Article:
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SAY 'AAAH' | Media Mix

Offbeat Doc Prescribes Happiness

"PRESCRIPTIONS FOR LIVING" by Bernie S. Siegel, MD; Harper Audio; Abridged nonfiction; two cassettes. Length: three hours; $18, read by the author; available in bookstores or by calling (800) 331-3761.

November 02, 1998|ROCHELLE O'GORNAN

Bernie Siegel is not your average MD. Offbeat, humorous and extremely cheery, this man believes we should all march to the tune of our own drummer. He certainly has.

In his latest book, Siegel shares with us the lifestyle he adopted to remain content and stay healthy. It was not something to which he always adhered, but a conscientious alteration of his attitudes. He made the change after observing the behavior of his patients--those who had survived life-threatening diseases. He noticed that the attitude of the survivors was often quite different from the attitude of those who eventually succumbed. The material is filled with parables and testimonials, personal stories and much droll wit. He shares his ideas for finding peace of mind, dealing with repressed feelings and the wisdom of role models. His advice may be a bit too centered on God and religion for some tastes, but none of what he advocates is harmful.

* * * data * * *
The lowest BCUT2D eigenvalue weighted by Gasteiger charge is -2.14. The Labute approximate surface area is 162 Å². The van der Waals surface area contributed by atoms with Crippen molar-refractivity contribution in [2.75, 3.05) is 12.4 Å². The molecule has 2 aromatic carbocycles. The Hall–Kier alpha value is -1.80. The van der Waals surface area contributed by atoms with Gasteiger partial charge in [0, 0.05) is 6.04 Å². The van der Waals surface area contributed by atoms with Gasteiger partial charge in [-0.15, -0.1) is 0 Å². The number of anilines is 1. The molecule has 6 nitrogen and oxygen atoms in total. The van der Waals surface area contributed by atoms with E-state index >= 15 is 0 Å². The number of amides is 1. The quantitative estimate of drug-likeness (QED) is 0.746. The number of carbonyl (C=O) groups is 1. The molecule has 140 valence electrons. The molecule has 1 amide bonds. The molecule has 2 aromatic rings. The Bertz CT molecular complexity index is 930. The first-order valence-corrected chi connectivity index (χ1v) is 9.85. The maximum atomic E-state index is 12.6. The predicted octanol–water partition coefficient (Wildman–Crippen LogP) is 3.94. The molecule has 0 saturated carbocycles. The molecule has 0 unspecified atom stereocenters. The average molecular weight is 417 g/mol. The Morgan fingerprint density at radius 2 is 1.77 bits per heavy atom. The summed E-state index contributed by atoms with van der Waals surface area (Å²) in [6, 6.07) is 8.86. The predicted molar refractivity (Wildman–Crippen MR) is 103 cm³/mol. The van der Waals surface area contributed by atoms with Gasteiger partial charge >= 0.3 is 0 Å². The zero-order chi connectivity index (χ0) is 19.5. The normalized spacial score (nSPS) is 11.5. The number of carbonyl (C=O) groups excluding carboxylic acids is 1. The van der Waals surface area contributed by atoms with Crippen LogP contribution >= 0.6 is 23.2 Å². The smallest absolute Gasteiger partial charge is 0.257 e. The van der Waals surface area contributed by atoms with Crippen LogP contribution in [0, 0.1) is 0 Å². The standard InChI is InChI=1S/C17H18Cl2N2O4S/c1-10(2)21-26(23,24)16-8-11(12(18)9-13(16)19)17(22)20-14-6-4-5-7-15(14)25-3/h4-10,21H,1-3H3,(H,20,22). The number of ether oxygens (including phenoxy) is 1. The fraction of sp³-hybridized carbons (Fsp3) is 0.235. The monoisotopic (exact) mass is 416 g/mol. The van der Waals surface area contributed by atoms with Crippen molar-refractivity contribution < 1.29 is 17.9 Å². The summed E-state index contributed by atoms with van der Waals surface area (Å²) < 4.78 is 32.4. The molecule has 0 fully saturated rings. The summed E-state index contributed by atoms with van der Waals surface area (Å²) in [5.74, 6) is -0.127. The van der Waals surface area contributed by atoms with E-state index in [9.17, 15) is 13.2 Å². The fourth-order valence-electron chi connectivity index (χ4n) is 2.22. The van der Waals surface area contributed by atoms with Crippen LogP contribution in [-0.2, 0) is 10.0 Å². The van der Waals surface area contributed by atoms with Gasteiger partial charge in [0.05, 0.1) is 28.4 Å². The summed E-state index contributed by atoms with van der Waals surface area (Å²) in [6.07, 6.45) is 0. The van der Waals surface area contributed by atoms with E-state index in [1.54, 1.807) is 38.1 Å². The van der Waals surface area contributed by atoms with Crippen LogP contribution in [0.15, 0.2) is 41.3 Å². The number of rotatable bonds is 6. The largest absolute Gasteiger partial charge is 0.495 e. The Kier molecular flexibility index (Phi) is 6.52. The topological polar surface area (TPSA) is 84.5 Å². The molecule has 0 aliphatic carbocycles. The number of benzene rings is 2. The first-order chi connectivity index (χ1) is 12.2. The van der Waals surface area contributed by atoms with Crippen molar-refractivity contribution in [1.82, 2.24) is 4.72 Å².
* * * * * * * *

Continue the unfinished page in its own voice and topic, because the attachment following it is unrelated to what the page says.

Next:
Siegel is a comfortable speaker with good timing and a decent voice. Sometimes he speaks too quickly, which throws his delivery off a little. For the most part, however, his enthusiasm is infectious.

Harper Audio has recently published a three-volume collection of Siegel's work for $39.95. It includes "Prescriptions for Living," "Peace, Love & Healing" and "Love, Medicine & Miracles."



by Dan Neuharth, PhD

Harper Audio

Abridged nonfiction; two cassettes. Length: three hours; $18, read by the author; available in bookstores or by calling (800) 331-3761.


Dan Neuharth is a family therapist whose work centers on helping the grown children of controlling parents. He has put together a step-by-step plan in which the listener can deprogram himself from the ingrained and harmful habits taught by unhealthy guardians.

Though much of the first cassette is little more than a list of the types of controlling parents and the problems they cause, stick with this. The author does offer concrete advice as the audio progresses.

First, he points out the consequences of having lived with parents who smothered, deprived or abused their children. Neuharth then relays methods to change habitual feelings of low self-esteem, distrust or even a willingness to be victimized. Testimonials and case studies are used as examples. The only real loss of material due to the abridgment are some of the case studies. All important information remains intact. What this does lack is decent editing, as his sentence structure is sometimes dubious.

As a reader, Neuharth is quite able. His pronunciation and timing are adequate, but one would never think of his narration as memorable.

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